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Engraving Metals by Paul N. Hasluck, 1912



Engraving is the act or art of producing figures and designs on metals and other substances by incision or corrosion.

Work that is done by incision is distinguished as dry-point; that engraved by corrosion is particularized by the name of the special process by which it is affected, as etching, mezzotint, etc.

Dry-point is engraved with gravers and similar small tools, which are made to cut by the force of the muscles of the hand; for large work small chisels, struck with a hammer, are employed also. Various acids, usually compounded, are used in the different corroding processes.

The practice of engraving is comparatively clean and inexpensive, and its elementary principles are easily learned. Ordinarily diligent pupils can make such progress as to give them encouragement to greater efforts, and by assiduous practice can become expert engravers capable of earning their living by the practice of the art.


Engraving is a very ancient art. Engraving on stone and on signets is mentioned in the early part of the Old Testament. In Exodus, Moses is directed to take two onyx stones and grave on them the names of the children of Israel.

“With the work of an engraver in stone, like the engravings of a signet, shalt thou engrave the two stones with the names of the children of Israel" (Ex. xxviii. 11). Job exclaims: "Oh! That my words were graven with an iron pen and lead in the rock for ever “(Job xix. 25).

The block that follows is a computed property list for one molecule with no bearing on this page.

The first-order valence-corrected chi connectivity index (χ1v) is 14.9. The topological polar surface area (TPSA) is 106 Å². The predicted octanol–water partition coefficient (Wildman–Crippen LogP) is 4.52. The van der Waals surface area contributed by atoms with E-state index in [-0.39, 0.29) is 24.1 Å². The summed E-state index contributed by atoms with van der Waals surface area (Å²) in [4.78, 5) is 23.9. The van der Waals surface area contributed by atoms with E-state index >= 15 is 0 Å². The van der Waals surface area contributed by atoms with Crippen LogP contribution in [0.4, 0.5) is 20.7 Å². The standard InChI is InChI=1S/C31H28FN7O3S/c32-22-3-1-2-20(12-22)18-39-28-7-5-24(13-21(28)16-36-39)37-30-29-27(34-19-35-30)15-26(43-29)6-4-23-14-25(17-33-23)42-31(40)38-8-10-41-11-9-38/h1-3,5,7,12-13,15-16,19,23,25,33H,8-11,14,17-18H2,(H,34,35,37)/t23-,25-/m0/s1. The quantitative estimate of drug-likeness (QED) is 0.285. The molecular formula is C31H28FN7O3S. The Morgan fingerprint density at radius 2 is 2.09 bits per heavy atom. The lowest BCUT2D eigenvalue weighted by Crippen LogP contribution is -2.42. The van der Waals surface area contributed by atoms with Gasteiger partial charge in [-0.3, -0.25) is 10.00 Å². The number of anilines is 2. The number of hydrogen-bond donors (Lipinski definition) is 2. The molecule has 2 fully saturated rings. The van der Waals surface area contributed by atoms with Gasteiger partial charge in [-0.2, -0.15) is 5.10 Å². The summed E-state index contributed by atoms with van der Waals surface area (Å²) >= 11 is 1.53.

The "iron pen and lead" are strongly suggestive of chiseling out the letters and filling in the channels with lead, a process frequently adopted for monumental engraving.

The Egyptian hieroglyphics on monoliths and on the walls of the tombs are engraved. The tools, weapons, and ornaments of the ancient Egyptians were often elaborately engraved.

Chasing, carving, and sculpture, which are allied arts, flourished amongst these people. When the Israelites went out of Egypt amongst them were many skilled in the art of engraving, as frequent allusions show.

The Greeks learned the art of engraving and chasing in metals; it was much practiced and had considerably advanced in the time of Homer.

Many specimens of Grecian engraving show the excellence to which the art had attained. The Etruscans, whose vases and other works of art are still unsurpassed for beauty of form, appear to have attained the highest degree of skill in chasing.

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